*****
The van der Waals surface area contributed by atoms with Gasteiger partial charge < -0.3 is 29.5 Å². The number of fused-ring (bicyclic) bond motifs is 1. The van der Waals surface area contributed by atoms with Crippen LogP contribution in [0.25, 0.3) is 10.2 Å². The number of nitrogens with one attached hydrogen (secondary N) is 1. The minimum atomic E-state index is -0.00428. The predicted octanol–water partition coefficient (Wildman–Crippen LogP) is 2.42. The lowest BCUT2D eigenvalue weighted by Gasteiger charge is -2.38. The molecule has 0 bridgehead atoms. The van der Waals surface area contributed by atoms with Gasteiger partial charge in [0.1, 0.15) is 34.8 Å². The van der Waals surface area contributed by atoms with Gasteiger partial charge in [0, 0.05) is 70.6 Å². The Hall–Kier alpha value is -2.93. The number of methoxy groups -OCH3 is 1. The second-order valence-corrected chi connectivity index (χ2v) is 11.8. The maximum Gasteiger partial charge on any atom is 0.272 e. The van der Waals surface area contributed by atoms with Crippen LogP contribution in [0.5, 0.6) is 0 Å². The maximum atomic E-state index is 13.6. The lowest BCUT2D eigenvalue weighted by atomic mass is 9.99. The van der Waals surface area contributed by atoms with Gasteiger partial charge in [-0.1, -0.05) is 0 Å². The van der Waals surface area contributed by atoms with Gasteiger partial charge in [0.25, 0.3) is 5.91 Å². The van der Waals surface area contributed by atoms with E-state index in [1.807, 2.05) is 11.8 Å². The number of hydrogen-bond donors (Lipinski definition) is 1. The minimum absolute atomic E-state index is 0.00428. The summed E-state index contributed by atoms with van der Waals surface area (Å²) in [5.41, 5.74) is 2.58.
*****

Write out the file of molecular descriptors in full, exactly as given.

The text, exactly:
The van der Waals surface area contributed by atoms with Gasteiger partial charge < -0.3 is 29.5 Å². The number of fused-ring (bicyclic) bond motifs is 1. The van der Waals surface area contributed by atoms with Crippen LogP contribution in [0.25, 0.3) is 10.2 Å². The number of nitrogens with one attached hydrogen (secondary N) is 1. The minimum atomic E-state index is -0.00428. The predicted octanol–water partition coefficient (Wildman–Crippen LogP) is 2.42. The lowest BCUT2D eigenvalue weighted by Gasteiger charge is -2.38. The molecule has 0 bridgehead atoms. The van der Waals surface area contributed by atoms with Gasteiger partial charge in [0.1, 0.15) is 34.8 Å². The van der Waals surface area contributed by atoms with Gasteiger partial charge in [0, 0.05) is 70.6 Å². The Hall–Kier alpha value is -2.93. The number of methoxy groups -OCH3 is 1. The second-order valence-corrected chi connectivity index (χ2v) is 11.8. The maximum Gasteiger partial charge on any atom is 0.272 e. The van der Waals surface area contributed by atoms with Crippen LogP contribution in [0.5, 0.6) is 0 Å². The maximum atomic E-state index is 13.6. The lowest BCUT2D eigenvalue weighted by atomic mass is 9.99. The van der Waals surface area contributed by atoms with Gasteiger partial charge in [-0.1, -0.05) is 0 Å². The van der Waals surface area contributed by atoms with Gasteiger partial charge in [0.25, 0.3) is 5.91 Å². The van der Waals surface area contributed by atoms with E-state index in [1.807, 2.05) is 11.8 Å². The number of hydrogen-bond donors (Lipinski definition) is 1. The minimum absolute atomic E-state index is 0.00428. The summed E-state index contributed by atoms with van der Waals surface area (Å²) in [5.41, 5.74) is 2.58.